July 14, 2004
KING: What do you think, Teresa, would be the effect of another terror attack on the United States politically?
HEINZ-KERRY: I don't know. I think most Americans subconsciously believe something is going to happen. It's a matter of when. And it's a matter of how.
KING: Strange way to live, though.
HEINZ-KERRY: Yeah. But you know, Europeans have lived that way and other people around the world have lived that way. Americans have been very safe, at least as a nation.
Rush Limbaugh explained a serious difference in worldview between people on the Left and people on the Right:
America is exceptional. America is the shining light, city on the hill, beacon of freedom, all this, prosperous nation, superpower. The left doesn't like that. They don't believe in American exceptionalism. They think this is an accident. It's not fair we should be more prosperous. It's not fair we should be safer. We must learn to adapt as the Europeans have. And her husband didn't step in and disagree with any of this.
I encountered some of this in the class I took over the weekend. Our professor hails from Africa but has lived in Germany for thirty years. At times during the seminar, he seemed to be belittling the American response to 9/11. He too was operating under the viewpoint that these things have been going on in other parts of the world for much more than three years, and that al Qaeda and Islamic fundamentalism terrorism is nothing to get all worked up about. He kept pointing out how Americans think that terrorism started in September 2001 when in fact it's been going on in Europe for decades.
My question is, why does it seem that we're the only ones to try to do something about it?
Granted, 9/11 is much bigger than anything the Red Army Faction or other terrorist groups ever did, but why hasn't Europe been waging a War on Terror for the past few decades? It's funny that when France said "We're all Americans now," what they seemed to really mean is "We're all victims now." And Theresa Heinz-Kerry seems to agree. It sucks to live in fear, but hey, everyone else does it. That's not the type of mentality that I want running the country. I want "smoke 'em out"; I want "either you are with us or you are with the terrorists"; I want "bring 'em on." I don't want "I'm an internationalist. I'd like to see our troops dispersed through the world only at the directive of the United Nations."
I don't want to cower like the rest of the world does. I want us to be exceptional.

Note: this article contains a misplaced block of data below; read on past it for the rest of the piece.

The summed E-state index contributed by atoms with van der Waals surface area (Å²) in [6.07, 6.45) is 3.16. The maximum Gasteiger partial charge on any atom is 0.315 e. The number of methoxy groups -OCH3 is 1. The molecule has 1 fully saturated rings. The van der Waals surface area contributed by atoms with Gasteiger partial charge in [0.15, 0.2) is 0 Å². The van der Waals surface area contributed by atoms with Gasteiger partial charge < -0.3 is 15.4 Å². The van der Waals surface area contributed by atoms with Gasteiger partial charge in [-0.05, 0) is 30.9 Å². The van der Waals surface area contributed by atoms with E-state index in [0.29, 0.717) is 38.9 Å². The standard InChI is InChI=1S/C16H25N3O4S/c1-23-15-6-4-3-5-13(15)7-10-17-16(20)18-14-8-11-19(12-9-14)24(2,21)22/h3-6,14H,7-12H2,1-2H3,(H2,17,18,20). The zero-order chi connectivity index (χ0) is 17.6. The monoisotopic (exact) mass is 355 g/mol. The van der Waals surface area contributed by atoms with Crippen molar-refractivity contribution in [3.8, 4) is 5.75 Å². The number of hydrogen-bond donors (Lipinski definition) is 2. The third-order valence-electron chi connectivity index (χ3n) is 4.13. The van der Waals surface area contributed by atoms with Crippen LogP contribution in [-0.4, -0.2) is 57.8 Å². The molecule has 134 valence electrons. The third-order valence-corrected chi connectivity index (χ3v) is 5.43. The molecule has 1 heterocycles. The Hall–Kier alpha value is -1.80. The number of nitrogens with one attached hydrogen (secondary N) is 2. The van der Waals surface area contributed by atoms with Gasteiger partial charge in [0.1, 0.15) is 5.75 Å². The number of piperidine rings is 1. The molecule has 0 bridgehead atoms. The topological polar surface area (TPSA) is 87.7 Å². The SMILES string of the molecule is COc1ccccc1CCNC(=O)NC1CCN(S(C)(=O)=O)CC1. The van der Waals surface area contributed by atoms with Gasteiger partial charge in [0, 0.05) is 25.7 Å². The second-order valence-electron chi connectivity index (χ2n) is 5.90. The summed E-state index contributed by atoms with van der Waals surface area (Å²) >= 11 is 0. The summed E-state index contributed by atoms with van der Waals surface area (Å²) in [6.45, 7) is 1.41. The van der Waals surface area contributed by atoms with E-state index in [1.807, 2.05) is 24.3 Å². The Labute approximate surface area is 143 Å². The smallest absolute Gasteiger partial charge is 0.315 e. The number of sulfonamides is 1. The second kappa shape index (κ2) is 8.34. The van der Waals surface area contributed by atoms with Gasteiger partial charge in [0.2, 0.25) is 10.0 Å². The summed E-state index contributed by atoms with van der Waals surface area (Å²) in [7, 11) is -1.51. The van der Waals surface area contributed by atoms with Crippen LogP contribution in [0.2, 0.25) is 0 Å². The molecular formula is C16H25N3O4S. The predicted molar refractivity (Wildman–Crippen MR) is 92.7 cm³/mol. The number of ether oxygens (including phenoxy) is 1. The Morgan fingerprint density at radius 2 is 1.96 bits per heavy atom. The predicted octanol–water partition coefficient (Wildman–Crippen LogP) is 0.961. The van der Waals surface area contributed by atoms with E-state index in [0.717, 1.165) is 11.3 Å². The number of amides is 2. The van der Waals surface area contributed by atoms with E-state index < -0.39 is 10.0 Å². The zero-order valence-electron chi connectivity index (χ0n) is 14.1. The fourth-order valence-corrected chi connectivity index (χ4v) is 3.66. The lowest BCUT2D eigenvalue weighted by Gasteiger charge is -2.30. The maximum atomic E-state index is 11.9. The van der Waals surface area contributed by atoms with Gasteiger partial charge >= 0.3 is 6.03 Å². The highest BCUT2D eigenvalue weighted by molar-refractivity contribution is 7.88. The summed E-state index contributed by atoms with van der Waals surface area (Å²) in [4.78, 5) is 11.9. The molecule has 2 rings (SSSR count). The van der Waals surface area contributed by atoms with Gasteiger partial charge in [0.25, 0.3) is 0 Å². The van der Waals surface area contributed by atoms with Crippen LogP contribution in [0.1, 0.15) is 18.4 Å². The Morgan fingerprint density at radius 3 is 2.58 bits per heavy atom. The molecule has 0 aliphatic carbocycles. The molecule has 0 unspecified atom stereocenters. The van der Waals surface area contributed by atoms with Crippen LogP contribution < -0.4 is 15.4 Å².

(Thanks for RWN for the quotes.)
MORE TO GROK:
Annika is a lot more blunt than I am...
July 08, 2004
So Will I
My grandfather remembers when he was in the Navy. He fought in World War Two. When I play GI Joes with him he would always take the gun he used when he was in the war. He would always tell me about the gun he use to use. When I grow and go to war I want to have the same gun and do the same things too.
I have wanted to be a warrior since I was four. The reason why I want to be a warrior is so I can help others and be remembered. My dad doesnt want me to be a warrior, but I am still going to be one. If I was alive when they had the Vietnam War I would have been in it.
My grandfather was a warrior and so will I.
And then he got yelled at by his teacher.
(Via Iraq Now)
It was a lazy afternoon at Russell Simmons' spread outside downtown East Hampton.
The hip-hop and fashion mogul, his younger brother Joe (aka Rev. Run, who's filming a pilot of his own reality show for the ABC Family Channel), movie director Brett Ratner and his girlfriend, Serena Williams (recovering from her defeat in the Wimbledon final), were getting a little antsy on a rainy Monday, wondering what to do with themselves.
Then Kid Rock arrived.
So they all decided to drive into town and take in a movie.
They jumped into various vehicles and headed for the United Artists East Hampton theater on Main St.
Standing in front of the box office and perusing the titles, Simmons suggested that everybody catch the 7:15 showing of "Fahrenheit 9/11."
Kid Rock balked.
"I don't want to see that, it's all propaganda," the rock star said - sparking a prolonged political debate right there on the sidewalk.
"Russell, don't you understand, everything we got in this country, we got from fighting," Kid Rock argued, according to Simmons' account. "It's just a movie. ... I'd rather go to the bar across the street."
Kid Rock refused to see the movie, and said goodbye. The others bought tickets and went into the theater.
A couple of hours later, Simmons returned to his parked car. On his windshield was a scribbled note:
"Vote Bush. Bush Rocks," apparently written by Kid Rock himself.
Man, I love that guy.
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